Court Interpreters Program (CIP)

CIP strives to ensure access to the courts for persons with limited English proficiency or those who are deaf or hard-of-hearing, by developing programs and practices that enhance the quality of interpretation and increase the availability of qualified interpreters in the courts.

Latest News

January 3, 2017: Effective January 2017 the Judicial Council is again accepting applications for ASL-related candidates for the Master List of Interpreters. Candidates may now apply to be an Enrolled Deaf Interpreter (EDI) or a Certified American Sign Language (ASL) Court Interpreter.  For an application please contact

July 12, 2016: On June 24, the Judicial Council approved a pilot project for video remote interpreting to aid limited English proficient court users. The council also approved a number of translation and education products developed by the Language Access Plan Implementation Task Force.  For  information regarding ongoing efforts to provide language access in the California courts, visit the Language Access program page.

July 6, 2016: The suspension of enrollment of American Sign Language (ASL) court interpreter candidates onto the Judicial Council’s Master List has been extended through January 1, 2017. Please check back for updates.

September 11, 2015: Effective September 2015 new enrollment onto the Judicial Council’s Master List is temporarily suspended for American Sign Language (ASL) court interpreter candidates. The anticipated date for resuming the processing of applications is July 1, 2016. Please check back for updates. In separate news, the Registry of Interpreters for the Deaf (RID) has issued a moratorium on interpreter performance exams, effective January 1, 2016. Visit the RID testing moratorium FAQ for more details.

Exam Information

Bilingual Interpreting Exams: Exams are administered two times per calendar year.  The next Bilingual Interpreting Exams will be offered September 18-20, 2018 at testing locations across California. For more information regarding the upcoming exams and to register visit the: Prometric website Bilingual Interpreting Exam section

Candidates preparing for the September 18-20, 2018 Oral Bilingual Interpreting Exam should view the video collection “What to Expect on Exam Day.”  Visit the Prometric website for exam details.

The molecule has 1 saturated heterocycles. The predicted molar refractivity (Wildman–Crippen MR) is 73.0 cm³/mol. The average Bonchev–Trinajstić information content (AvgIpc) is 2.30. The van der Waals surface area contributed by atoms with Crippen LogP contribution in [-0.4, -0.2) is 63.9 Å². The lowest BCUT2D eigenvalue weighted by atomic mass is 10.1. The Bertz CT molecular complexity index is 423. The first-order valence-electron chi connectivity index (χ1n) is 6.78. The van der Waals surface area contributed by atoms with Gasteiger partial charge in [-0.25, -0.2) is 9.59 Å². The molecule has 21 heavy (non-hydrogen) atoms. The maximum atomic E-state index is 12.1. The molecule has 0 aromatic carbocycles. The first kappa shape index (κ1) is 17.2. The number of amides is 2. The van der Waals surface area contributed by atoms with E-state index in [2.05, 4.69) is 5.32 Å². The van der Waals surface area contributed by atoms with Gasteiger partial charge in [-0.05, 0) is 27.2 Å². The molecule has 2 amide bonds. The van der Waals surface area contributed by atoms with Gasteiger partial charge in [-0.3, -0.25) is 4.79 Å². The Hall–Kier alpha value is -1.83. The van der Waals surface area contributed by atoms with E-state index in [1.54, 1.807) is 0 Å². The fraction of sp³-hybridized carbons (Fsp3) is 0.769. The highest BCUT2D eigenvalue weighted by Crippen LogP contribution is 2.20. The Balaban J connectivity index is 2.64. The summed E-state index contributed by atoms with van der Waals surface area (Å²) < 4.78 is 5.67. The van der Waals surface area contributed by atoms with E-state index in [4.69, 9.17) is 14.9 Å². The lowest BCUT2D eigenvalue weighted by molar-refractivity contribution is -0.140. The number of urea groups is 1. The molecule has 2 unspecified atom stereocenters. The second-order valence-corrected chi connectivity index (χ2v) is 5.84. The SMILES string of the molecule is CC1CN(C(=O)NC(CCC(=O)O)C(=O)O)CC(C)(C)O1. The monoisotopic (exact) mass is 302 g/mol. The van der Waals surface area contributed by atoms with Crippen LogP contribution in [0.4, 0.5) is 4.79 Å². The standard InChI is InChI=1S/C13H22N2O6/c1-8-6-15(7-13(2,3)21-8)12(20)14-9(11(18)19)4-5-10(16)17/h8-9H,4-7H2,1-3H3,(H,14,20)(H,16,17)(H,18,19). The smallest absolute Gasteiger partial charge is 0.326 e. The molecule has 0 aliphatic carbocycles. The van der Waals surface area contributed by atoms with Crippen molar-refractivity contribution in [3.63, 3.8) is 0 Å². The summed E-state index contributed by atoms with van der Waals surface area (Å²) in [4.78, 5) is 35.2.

For more information, visit the Exam Information page.


Becoming an Interpreter

Interested in becoming a court interpreter? As a court interpreter, you will play a key role in our trial courts by interpreting for defendants, litigants and witnesses, thereby helping to insure access to justice for thousands of Californians with limited English proficiency. Find more information and resources on how you can become a court interpreter.

Search for an Interpreter

Looking for a certified or registered court interpreter? You can find interpreters here.



Prospective Interpreters
Resources for exploring the court interpreting profession and preparing to enter the profession

Current Interpreters
Resources for current court interpreters

Education Providers
Resources for trainers of interpreters


Court Interpreter Program Related Studies and Reports
The Court Interpreters Program has commissioned various studies and produced reports related to testing and the use of interpreters.

Some of the reports produced or sponsored by CIP include:

  • 2015 Language Need and Interpreter Use Study: Report to the Legislature
  • Trial Court Interpreters Expenditure Report for FY 2016-2017
  • Recommended Guidelines for Video Remote Interpreting (VRI) for ASL-Interpreted Events
  • California's Assessment of the Consortium for Language Access in the Courts' Exams
  • Study of Court Interpreter Services in Civil Cases in California

View all CIP sponsored reports »


Interested in the purpose and function of the Court Interpreters Program or the Court Interpreters Advisory Panel? This section contains background information on the program and the panel. It also answers common questions.

Information related to the Court Interpreters Advisory Panel and the Court Interpreter Program